Photo taken in the Suez Canal in northeastern Egypt on March 29, 2021, shows the Ever Given, one of the world's largest container ships, refloated after it had blocked the channel for nearly a week, enabling the resumption of traffic in the crucial global waterway.
The last 61 ships, out of 422 that were queuing when the MV Ever Given was dislodged on Monday, passed through the vital trade artery on Saturday, the Suez Canal Authority (SCA) said.
At least 18,840 ships passed through the canal previous year. Here, the Huahine is seen crossing the canal on March 30 in Ismailia, Egypt.
The Panama-flagged vessel, owned by Japanese ship-leasing company Shoei Kisen Kaisha Ltd. and operated by Taiwan's Evergreen Marine Corp., became wedged on March 23, causing disruption in global traffic, before it was finally freed six days later.
The Ever Given moved to a nearby lake for an SCA investigation into what caused the ship to run aground in the canal.
More than 99 per cent of New Zealand's import/export volumes are shipped by sea; these tonnages account for 80 per cent of national trade value.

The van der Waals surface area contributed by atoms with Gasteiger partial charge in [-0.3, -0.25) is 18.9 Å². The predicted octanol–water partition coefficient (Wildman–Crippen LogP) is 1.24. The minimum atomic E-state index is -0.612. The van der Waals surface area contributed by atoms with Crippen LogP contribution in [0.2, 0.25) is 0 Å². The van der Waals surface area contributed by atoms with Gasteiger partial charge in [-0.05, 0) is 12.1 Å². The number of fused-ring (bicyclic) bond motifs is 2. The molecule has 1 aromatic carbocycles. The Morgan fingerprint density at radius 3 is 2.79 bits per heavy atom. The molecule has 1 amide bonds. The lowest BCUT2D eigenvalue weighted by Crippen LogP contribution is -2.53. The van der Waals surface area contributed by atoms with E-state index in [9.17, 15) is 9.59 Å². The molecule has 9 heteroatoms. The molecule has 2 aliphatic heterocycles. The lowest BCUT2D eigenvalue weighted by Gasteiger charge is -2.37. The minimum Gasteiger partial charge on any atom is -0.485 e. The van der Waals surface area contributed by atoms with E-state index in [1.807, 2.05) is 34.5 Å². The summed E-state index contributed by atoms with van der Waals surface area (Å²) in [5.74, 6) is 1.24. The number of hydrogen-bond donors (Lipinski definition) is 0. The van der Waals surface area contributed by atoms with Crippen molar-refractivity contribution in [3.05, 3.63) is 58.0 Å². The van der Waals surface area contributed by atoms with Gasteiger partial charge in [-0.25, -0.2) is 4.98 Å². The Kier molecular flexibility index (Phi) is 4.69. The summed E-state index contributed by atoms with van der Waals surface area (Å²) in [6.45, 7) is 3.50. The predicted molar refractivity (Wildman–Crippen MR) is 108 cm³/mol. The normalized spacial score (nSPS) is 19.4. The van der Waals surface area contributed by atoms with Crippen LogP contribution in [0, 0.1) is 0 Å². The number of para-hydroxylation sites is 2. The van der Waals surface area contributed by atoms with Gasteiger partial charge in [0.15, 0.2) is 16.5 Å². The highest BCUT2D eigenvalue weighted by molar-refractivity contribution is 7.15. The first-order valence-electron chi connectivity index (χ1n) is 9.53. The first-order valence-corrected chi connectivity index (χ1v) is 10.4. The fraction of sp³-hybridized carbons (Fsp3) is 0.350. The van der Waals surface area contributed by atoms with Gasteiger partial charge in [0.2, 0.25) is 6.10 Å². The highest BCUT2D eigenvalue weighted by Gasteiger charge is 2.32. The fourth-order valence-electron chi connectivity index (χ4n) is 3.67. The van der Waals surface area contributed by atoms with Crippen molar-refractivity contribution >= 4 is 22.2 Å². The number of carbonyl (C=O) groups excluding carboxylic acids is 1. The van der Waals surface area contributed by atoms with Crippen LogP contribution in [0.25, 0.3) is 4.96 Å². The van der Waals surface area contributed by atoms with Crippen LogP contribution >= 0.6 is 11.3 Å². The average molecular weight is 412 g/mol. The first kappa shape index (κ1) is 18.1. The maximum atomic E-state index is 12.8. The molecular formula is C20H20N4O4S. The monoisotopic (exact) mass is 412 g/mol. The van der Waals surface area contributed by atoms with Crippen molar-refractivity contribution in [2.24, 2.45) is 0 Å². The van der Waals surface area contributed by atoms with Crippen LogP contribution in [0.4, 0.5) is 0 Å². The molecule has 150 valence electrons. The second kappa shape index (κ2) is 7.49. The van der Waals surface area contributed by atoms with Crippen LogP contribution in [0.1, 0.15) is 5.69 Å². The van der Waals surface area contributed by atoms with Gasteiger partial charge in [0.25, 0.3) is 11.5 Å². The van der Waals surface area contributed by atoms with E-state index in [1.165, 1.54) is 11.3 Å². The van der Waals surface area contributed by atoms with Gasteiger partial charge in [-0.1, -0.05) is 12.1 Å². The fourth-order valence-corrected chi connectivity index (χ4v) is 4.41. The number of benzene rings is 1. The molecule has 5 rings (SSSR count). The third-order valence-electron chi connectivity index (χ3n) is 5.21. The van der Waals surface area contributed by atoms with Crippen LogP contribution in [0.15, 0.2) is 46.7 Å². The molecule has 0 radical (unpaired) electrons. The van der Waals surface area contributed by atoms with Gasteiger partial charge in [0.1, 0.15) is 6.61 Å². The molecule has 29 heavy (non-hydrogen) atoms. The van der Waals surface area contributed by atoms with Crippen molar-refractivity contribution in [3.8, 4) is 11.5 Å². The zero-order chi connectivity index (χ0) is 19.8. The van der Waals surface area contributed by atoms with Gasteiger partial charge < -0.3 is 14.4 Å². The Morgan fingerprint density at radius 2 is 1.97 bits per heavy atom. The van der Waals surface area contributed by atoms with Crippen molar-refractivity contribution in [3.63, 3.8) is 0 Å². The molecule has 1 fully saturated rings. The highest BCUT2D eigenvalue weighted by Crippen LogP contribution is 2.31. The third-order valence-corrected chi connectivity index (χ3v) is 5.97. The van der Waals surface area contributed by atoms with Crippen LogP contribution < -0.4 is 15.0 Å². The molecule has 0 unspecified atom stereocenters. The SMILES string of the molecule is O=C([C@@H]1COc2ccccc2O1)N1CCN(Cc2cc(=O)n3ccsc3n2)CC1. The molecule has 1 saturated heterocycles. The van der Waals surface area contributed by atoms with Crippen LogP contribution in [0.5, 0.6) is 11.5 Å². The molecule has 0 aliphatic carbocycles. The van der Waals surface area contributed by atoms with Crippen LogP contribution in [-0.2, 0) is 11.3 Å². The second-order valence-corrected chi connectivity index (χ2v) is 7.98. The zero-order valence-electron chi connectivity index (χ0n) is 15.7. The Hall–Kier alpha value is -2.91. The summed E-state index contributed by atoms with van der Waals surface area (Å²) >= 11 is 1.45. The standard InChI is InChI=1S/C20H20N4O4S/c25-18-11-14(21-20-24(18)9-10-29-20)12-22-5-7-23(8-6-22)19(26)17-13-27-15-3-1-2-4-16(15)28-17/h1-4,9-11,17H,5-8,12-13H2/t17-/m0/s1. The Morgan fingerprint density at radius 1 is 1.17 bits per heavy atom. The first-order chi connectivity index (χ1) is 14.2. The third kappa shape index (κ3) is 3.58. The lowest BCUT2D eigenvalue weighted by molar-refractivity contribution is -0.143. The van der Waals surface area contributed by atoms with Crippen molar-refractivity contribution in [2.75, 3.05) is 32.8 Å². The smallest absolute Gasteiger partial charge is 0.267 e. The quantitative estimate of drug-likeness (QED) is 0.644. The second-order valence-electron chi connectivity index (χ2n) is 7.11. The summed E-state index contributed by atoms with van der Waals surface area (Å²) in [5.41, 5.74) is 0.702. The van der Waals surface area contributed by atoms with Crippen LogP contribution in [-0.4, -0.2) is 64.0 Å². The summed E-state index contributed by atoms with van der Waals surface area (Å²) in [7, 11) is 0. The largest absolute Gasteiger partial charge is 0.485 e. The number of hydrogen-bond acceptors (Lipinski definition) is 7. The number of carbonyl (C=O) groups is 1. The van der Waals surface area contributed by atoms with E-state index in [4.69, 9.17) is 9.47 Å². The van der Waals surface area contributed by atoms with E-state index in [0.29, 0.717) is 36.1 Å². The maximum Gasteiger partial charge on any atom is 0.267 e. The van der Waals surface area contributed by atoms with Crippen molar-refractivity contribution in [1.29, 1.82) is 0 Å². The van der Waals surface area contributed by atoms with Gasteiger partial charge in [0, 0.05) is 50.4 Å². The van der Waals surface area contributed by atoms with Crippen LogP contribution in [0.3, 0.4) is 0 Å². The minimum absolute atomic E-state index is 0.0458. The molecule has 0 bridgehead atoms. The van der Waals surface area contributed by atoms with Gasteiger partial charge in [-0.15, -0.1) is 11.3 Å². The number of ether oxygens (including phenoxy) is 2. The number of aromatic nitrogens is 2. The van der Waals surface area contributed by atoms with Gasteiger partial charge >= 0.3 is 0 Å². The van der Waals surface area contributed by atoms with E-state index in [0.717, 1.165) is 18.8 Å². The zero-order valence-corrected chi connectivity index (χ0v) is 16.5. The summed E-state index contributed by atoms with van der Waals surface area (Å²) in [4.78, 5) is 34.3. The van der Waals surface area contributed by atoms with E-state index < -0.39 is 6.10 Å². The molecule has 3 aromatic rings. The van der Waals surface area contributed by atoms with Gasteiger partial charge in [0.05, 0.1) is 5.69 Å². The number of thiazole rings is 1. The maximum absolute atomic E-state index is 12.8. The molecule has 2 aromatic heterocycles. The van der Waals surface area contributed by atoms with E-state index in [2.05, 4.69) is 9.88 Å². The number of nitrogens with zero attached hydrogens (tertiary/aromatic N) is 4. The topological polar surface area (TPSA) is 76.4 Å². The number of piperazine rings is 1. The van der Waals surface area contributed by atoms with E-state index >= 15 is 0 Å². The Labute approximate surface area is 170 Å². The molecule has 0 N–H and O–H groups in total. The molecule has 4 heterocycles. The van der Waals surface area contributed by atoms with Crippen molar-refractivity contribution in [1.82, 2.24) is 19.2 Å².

The blockage put further pressure on supply chains already stretched by the Covid-19 pandemic.
The Ever Given and its cargo are now in the Great Bitter Lake, roughly halfway along the canal.
While it's not the first time the canal has been blocked, the week-long incident has come at a huge cost.
Egypt's first female ship captain Marwa Elselehdar was at the centre of a fake news campaign that blamed her for bringing one of the world's most strategic shipping routes, the Suez Canal, to a halt, a BBC report said.
Egypt is expecting more than $1.4 billion in compensation, according to the top canal official.
He also warned the ship and its cargo will not be allowed to leave Egypt if the issue of damages goes to court.
Salvage teams on Monday set free a colossal container ship that has halted global trade through the Suez Canal, bringing an end to a crisis that for almost a week had clogged one of the world's most vital maritime arteries.
There were around 75 crude-oil and chemical tankers, it said.
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This story has been corrected by referring to Louis Farrakhan as the Nation of Islam's longtime leader, not its founder. The attack came months after the January assault on Congress by hundreds of supporters of then-president Donald Trump.